general, the CO2 is separated as a fairly pure stream (90-99% pure) and then compressed to over 100 atm. While power plants are the largest single source of CO2
(over a third of all CO2 emissions), other industrial operations (e.g., ammonia plants,
refineries, natural gas processing) also provide attractive targets. In most cases,
capture (including compression) is by far the largest cost component (typically 80% of
the costs for power plants) (4), Table 1.
Transport is moving CO2 from the capture site to the storage site. For moving large
amounts of CO2, pipeline transport is almost always the preferred mode. Small amounts of CO2 can be transported via truck, while tanker ships are being
for some circumstances.
Storage is comprised of injecting CO2 into a reservoir. Monitoring and
under this component.
Some processes (e.g. acid gas processing, hydrogen and ammonia production)
produce point sources of highly concentrated or pure CO2. The process
already includes CO2
separation therefore these sources typically only require compression and dehydration for
CO2 capture and therefore the capture cost is relatively low (4-8 ?/t CO2).
sources are typically dispersed and small scale with the total current worldwide, estimated to
be around 120 Mt/year. The power sector represents the largest opportunity for capture and
storage. In the power sector, capture using existing technologies such as post-combustion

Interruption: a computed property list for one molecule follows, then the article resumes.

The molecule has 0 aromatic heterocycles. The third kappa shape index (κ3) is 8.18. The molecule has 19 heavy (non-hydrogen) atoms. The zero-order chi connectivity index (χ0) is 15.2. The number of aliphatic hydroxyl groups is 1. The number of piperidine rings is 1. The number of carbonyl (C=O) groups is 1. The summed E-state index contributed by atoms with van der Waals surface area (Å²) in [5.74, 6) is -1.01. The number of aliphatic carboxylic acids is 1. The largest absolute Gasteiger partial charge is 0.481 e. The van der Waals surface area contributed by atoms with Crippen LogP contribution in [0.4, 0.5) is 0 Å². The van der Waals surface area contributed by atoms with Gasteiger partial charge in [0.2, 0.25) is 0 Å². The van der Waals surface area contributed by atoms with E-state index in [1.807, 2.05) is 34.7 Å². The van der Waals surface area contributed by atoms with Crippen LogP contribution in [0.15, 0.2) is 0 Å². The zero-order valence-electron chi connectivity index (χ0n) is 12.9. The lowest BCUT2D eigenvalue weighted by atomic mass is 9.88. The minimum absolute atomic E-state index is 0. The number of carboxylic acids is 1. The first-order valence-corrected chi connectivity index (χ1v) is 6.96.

amine systems have a current costs in the range of 32-48?/t CO2, avoided for
projects using pulverised coal or natural gas combined cycle generation (2,6). Integrated
gasification combined cycle (IGCC), an emerging coal or coke-based technology for power
generation offers the lowest cost of capture for power at 12-20?/t CO2 as the
CO2 stream is
already concentrated (7).
Thus, it is evident that the fact of obtaining an economically technique to capture the
cabon dioxide is of prime concern.
Types of techniques for capture of CO2
There are three main techniques for capture of CO2 in power plants:
capture, oxy-fuel combustion and post-combustion capture.
In pre-combustion capture, fuel is reacted with oxygen or air, and in some cases
steam, to give mainly carbon monoxide and hydrogen. This process is known as gasification,
partial oxidation or reforming. The mixture of mainly CO and H2 is passed
through a catalytic
reactor, called a shift converter, where the CO reacts with steam to give CO2
and more H2.
The CO2 is separated and the H2 is used as fuel in a gas turbine combined
cycle plant. The
process is, in principle, the same for coal, oil or natural gas, but when coal or oil are used
there are more stages of gas purification, to remove particles of ash, sulphur and nitrogen
compounds and other minor impurities. The CO2 concentration and pressure
are both higher